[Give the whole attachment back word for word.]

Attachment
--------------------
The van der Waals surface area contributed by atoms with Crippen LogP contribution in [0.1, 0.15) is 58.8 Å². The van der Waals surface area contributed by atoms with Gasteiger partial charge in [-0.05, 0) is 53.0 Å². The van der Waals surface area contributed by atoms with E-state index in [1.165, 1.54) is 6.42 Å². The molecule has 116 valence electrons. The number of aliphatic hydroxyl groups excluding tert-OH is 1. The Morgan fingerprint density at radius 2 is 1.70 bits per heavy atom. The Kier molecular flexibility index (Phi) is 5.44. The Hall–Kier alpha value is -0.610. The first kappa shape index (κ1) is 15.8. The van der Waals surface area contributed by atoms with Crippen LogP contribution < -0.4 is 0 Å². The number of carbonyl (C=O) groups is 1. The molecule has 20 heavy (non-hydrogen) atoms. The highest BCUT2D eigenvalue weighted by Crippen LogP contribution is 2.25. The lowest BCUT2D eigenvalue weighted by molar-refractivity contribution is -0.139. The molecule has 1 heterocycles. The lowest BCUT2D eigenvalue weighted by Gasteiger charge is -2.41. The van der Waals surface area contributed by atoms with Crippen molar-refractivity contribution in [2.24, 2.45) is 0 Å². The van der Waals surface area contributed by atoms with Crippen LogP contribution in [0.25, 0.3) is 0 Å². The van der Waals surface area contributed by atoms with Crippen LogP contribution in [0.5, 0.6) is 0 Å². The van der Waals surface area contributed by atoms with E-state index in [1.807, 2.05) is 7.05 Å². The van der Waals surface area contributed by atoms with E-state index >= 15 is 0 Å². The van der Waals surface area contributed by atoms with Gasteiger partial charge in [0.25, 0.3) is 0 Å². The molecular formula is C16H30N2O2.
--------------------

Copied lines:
The van der Waals surface area contributed by atoms with Crippen LogP contribution in [0.1, 0.15) is 58.8 Å². The van der Waals surface area contributed by atoms with Gasteiger partial charge in [-0.05, 0) is 53.0 Å². The van der Waals surface area contributed by atoms with E-state index in [1.165, 1.54) is 6.42 Å². The molecule has 116 valence electrons. The number of aliphatic hydroxyl groups excluding tert-OH is 1. The Morgan fingerprint density at radius 2 is 1.70 bits per heavy atom. The Kier molecular flexibility index (Phi) is 5.44. The Hall–Kier alpha value is -0.610. The first kappa shape index (κ1) is 15.8. The van der Waals surface area contributed by atoms with Crippen LogP contribution < -0.4 is 0 Å². The number of carbonyl (C=O) groups is 1. The molecule has 20 heavy (non-hydrogen) atoms. The highest BCUT2D eigenvalue weighted by Crippen LogP contribution is 2.25. The lowest BCUT2D eigenvalue weighted by molar-refractivity contribution is -0.139. The molecule has 1 heterocycles. The lowest BCUT2D eigenvalue weighted by Gasteiger charge is -2.41. The van der Waals surface area contributed by atoms with Crippen molar-refractivity contribution in [2.24, 2.45) is 0 Å². The van der Waals surface area contributed by atoms with Crippen LogP contribution in [0.25, 0.3) is 0 Å². The van der Waals surface area contributed by atoms with Crippen LogP contribution in [0.5, 0.6) is 0 Å². The van der Waals surface area contributed by atoms with E-state index in [1.807, 2.05) is 7.05 Å². The van der Waals surface area contributed by atoms with E-state index >= 15 is 0 Å². The van der Waals surface area contributed by atoms with Gasteiger partial charge in [0.25, 0.3) is 0 Å². The molecular formula is C16H30N2O2.